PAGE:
Two letters from Horizon editor Stephen Spender to Duncan Grant following the death of Virginia Woolf in March 1941, together with a 1923 sketchpad in which Grant adds, in lieu of further artwork, notes and drafts of his memories of Woolf. Also present is the May 1941 issue of Horizon in which Grant's reflections appear, along with memoirs of Woolf by Vita Sackville-West, T .S. Eliot, Rose Macaulay, and William Plomer.
In Spender’s first letter he queries Grant about contributing to the magazine's collection of recollections of Woolf; in the second he offers further encouragement.
On April 9, 1941, Spender wrote to Grant:
We are trying to make a little collection of tributes to Virginia. T.S. Eliot thought it would be better not to attempt a considered [ ] of her at present, so various friends of her including himself are writing personal memories of her…. But the problem is difficult, & it would be worse to neglect her memory than take the risk of possible gaucheness. There is no one we would like better to write about her than yourself and I very much hope you will do so. If you write, would you let me have about 1500-2,000 words in a fortnight or so?
Grant apparently responded with a conditional acceptance, and Spender wrote again:
I hope very much that you do write something for us. The alternatives are either to do as good a tribute to Virginia as we can, or else to ignore her. Personally, I think that although it is impossible to say the right thing, it is better to risk making a fool of oneself than to ignore her memory. Besides which, if the people who appreciate her don’t write, the people who don’t do so, will. For this reason I wrote for The Listener, although all the time I was writing, I could hear her saying “Fancy your writing an article about me in 24 hours!” “Tell me, did you have time to read all my books in one day” etc. etc. On the whole though, I thought that ever if she teased me, she wouldn’t but be pleased not to be forgotten.
If you could write about the early days we would be very glad. I wonder if have you also a photograph of her. Did either of you [Grant or Woolf’s sister, Vanessa Bell] ever do a portrait of her which we might reproduce?
Of course, if Vanessa would like to write something too, we would be only too glad. I have not asked her simply out of consideration for her feelings.
Perhaps, if she can bear such things, you would convey my great sympathy to her. Virginia’s loss is an almost unbearable blow, even to people who were not closely related to her: I mean, particularly unbearable just now. The only consolation is that her life was a wonderful achievement: and if she might still have done a long work, she might also so easily have died younger and done far less….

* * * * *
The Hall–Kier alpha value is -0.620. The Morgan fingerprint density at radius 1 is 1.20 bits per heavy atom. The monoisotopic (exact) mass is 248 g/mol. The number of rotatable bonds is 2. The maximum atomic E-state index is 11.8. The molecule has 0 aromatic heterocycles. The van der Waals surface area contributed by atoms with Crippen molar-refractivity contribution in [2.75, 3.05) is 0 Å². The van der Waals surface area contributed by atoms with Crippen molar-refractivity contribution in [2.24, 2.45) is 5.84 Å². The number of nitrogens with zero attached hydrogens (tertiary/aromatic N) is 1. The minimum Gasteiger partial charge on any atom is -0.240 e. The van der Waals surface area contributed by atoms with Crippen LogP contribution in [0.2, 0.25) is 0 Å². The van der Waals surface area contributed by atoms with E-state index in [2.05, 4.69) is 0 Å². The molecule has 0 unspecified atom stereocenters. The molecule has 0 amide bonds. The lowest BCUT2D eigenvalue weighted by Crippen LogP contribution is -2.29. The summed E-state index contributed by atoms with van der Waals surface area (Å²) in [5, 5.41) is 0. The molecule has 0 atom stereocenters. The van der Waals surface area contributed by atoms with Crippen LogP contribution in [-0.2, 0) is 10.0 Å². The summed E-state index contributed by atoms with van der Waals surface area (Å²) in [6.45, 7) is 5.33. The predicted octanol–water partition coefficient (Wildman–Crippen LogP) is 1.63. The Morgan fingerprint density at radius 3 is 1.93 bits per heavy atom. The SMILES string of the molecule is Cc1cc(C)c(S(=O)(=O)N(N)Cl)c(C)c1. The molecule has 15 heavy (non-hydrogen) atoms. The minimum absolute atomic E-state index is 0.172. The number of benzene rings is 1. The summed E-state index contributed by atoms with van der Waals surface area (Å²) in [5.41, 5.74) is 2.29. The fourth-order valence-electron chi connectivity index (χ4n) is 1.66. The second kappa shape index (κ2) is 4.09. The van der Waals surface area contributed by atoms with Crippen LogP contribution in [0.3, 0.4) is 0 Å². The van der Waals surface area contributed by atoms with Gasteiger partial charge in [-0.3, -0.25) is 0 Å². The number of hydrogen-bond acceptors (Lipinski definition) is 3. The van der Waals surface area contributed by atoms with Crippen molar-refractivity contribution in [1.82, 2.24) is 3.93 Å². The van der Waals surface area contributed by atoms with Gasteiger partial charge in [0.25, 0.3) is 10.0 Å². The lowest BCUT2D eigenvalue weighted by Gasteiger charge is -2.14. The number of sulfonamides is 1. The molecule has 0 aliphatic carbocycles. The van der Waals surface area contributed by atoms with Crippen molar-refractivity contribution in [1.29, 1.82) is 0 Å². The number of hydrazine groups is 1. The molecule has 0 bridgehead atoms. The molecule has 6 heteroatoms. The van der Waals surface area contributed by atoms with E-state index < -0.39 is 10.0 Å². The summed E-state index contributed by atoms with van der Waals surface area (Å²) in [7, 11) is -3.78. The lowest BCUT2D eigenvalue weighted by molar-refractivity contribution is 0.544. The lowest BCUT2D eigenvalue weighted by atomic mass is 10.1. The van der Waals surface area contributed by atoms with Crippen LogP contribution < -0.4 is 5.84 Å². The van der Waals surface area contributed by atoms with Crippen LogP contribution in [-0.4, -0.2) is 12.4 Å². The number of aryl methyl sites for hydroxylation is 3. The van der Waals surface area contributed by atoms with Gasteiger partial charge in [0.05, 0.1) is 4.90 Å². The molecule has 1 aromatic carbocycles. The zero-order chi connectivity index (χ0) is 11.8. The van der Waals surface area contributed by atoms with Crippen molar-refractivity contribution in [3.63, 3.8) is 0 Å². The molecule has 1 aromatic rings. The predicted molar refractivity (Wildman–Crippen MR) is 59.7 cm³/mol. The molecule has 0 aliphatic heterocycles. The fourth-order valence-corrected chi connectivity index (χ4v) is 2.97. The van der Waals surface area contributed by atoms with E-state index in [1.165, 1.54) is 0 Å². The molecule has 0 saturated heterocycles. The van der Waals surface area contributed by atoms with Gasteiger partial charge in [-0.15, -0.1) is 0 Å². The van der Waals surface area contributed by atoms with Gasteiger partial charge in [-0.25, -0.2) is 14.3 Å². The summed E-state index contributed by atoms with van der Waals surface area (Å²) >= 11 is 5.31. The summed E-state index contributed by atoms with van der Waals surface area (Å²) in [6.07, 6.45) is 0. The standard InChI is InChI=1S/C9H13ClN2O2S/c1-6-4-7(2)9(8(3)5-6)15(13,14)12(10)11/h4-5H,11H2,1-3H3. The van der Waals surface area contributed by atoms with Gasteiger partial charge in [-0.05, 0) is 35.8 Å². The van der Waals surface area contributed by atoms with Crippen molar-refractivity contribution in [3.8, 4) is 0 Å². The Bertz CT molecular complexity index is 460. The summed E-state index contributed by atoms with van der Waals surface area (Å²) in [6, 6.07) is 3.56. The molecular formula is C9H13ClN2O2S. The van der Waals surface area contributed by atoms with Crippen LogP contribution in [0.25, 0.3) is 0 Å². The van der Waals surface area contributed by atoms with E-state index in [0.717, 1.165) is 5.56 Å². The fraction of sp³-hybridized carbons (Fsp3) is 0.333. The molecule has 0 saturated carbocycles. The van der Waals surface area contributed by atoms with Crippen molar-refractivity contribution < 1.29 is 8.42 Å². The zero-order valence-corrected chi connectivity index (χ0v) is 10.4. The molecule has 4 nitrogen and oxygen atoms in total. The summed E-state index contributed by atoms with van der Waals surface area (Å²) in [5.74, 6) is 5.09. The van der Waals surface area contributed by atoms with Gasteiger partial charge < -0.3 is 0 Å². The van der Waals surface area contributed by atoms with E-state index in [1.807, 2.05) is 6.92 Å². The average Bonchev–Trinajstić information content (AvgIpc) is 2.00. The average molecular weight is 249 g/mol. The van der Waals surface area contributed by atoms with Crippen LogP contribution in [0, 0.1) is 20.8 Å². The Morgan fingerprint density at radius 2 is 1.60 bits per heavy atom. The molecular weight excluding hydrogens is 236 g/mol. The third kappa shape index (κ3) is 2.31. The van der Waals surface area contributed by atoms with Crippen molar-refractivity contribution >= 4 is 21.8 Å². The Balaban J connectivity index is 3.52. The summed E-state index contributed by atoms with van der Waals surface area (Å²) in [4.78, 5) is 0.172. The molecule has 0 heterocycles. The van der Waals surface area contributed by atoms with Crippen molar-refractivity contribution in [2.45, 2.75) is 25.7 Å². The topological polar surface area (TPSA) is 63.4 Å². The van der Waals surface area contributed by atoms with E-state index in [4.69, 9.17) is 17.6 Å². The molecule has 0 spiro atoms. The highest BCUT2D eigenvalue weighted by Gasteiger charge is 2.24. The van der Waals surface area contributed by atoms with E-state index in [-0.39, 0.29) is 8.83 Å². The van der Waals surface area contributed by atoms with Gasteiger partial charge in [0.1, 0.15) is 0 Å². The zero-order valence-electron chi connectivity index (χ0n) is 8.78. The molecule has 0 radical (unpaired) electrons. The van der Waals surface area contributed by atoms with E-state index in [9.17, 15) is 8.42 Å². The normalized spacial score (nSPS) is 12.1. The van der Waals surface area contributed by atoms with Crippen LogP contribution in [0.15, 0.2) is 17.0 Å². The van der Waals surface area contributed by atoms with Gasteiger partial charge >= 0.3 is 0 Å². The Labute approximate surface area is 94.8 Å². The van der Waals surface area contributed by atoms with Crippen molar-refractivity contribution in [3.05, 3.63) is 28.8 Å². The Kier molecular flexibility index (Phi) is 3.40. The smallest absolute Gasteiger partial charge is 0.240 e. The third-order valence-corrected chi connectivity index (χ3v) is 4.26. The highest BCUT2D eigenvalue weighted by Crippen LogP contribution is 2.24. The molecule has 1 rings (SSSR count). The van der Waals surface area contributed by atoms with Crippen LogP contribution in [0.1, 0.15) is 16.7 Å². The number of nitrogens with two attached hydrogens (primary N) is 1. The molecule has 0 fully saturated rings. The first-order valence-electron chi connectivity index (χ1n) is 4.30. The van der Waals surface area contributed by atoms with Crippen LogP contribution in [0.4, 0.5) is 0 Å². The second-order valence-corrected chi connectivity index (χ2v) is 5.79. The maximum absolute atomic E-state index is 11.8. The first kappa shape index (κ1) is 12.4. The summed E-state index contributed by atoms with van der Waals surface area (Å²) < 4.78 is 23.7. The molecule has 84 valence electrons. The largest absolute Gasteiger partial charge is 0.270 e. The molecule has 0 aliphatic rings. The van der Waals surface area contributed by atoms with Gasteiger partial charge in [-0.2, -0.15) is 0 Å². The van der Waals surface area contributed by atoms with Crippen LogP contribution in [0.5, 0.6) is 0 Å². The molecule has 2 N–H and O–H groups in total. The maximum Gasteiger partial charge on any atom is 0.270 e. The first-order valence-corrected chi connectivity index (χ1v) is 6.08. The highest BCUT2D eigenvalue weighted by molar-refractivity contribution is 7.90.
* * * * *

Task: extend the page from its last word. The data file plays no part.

For Grant’s 1941 Woolf manuscript draft he used a 1923 sketchbook, containing three full page pencil sketches over two leaves followed by four pages of dream notes in ink from 1951. The sketchbook is signed by Grant in pencil – Duncan Grant / 1923 – at the original front, with “H. Styleman” stamped on the front and rear pastedowns and on a preliminary leaf which also bears a red circular stamp with a crest. Three pencil sketches fill two leaves, detached, in the “front” and are followed by ink journal entries – about his dreams – beginning “28 Jan /51.”
Turning the book over and beginning again, in 1941, Grant wrote his first notes and draft text for an obituary of Woolf that would appear, in a very different form, in Horizon (III.18 (June 1941) pp. 402-406).
Grant heads his first leaf, Early Memories of Virginia Woolf and follows it with this text, with some edits:
Oddly enough I cannot remember the first time I met Virginia Stephen. I well remember the first time I met her brother Thoby & her sister Vanessa. This was at a meeting of the Friday Club, a club started by Vanessa Stephen for the discussion of every sort of subject and for exhibitions of pictures at intervals. It met in the studio of Henry Lamb in Chelsea and I was taken by my cousin Philippa Strachey. I had often been told of this family who lived in Kensington, 2 beautiful daughters and 2 sons of Leslie Stephen. They seemed from what I heard to be remarkable, but wrapped in gloom. They had lost their mother, a year later their half sister had married & died. For years they had lived with their father who was slowly dying…. I remember being relieved to find Vanessa and Thoby two friendly human beings intensely & very much alive.
The next leaf bears his extract From Virginia’s ‘A Sketch of the Past.’
Eight pages of manuscript draft follow, composed on the rectos of the heavy leaves with annotations and insertions on the facing pages. The text is edited throughout, but mostly heavily on the final page.
Grant seemed to have a good deal of trouble concluding his remembrance, which ends, in this version, as follows: “No one so beautiful and so fierce could give offence except to the very stupid. But I think she could inspire feelings of respect in the most Philistine. This shyness or fierceness was a necessary defence in her war with the world. The world must accept her on her own terms or not at all.”The dozen or so blank leaves that follow precede Grant’s 1950 “The Story of Narcissus,” several dozen leaves, text on rectos (26 leaves) or versos (42 leaves) with occasional annotations on facing pages, and with a few pages of notes at the end. A loose related manuscript leaf is also present.
For a PDF catalogue of Bloomsbury material from the collection of William B. Beekman, please email Sarah@GlennHorowitz.com.